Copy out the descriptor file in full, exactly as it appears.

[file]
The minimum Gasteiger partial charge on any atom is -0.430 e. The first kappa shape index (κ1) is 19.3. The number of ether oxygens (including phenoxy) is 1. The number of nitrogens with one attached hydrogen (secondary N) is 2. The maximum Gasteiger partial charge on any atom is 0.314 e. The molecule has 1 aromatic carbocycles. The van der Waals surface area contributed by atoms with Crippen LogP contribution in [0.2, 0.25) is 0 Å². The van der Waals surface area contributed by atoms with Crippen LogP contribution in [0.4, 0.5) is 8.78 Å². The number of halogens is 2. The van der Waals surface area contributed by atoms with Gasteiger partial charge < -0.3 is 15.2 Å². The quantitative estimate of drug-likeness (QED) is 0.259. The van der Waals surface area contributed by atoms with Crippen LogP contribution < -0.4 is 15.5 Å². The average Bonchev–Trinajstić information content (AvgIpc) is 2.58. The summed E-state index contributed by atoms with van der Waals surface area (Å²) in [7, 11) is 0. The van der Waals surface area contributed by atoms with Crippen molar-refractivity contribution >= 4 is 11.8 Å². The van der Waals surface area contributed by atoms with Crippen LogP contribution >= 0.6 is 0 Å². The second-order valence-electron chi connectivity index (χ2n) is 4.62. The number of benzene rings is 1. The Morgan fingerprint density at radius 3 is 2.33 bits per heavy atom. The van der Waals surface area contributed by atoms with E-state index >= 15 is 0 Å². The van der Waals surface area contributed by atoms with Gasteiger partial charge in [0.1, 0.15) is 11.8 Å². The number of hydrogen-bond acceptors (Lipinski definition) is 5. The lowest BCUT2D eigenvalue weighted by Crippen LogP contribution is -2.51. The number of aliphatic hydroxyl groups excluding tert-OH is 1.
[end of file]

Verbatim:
The minimum Gasteiger partial charge on any atom is -0.430 e. The first kappa shape index (κ1) is 19.3. The number of ether oxygens (including phenoxy) is 1. The number of nitrogens with one attached hydrogen (secondary N) is 2. The maximum Gasteiger partial charge on any atom is 0.314 e. The molecule has 1 aromatic carbocycles. The van der Waals surface area contributed by atoms with Crippen LogP contribution in [0.2, 0.25) is 0 Å². The van der Waals surface area contributed by atoms with Crippen LogP contribution in [0.4, 0.5) is 8.78 Å². The number of halogens is 2. The van der Waals surface area contributed by atoms with Gasteiger partial charge < -0.3 is 15.2 Å². The quantitative estimate of drug-likeness (QED) is 0.259. The van der Waals surface area contributed by atoms with Crippen LogP contribution < -0.4 is 15.5 Å². The average Bonchev–Trinajstić information content (AvgIpc) is 2.58. The summed E-state index contributed by atoms with van der Waals surface area (Å²) in [7, 11) is 0. The van der Waals surface area contributed by atoms with Crippen molar-refractivity contribution >= 4 is 11.8 Å². The van der Waals surface area contributed by atoms with Crippen LogP contribution >= 0.6 is 0 Å². The second-order valence-electron chi connectivity index (χ2n) is 4.62. The number of benzene rings is 1. The Morgan fingerprint density at radius 3 is 2.33 bits per heavy atom. The van der Waals surface area contributed by atoms with E-state index >= 15 is 0 Å². The van der Waals surface area contributed by atoms with Gasteiger partial charge in [0.1, 0.15) is 11.8 Å². The number of hydrogen-bond acceptors (Lipinski definition) is 5. The lowest BCUT2D eigenvalue weighted by Crippen LogP contribution is -2.51. The number of aliphatic hydroxyl groups excluding tert-OH is 1.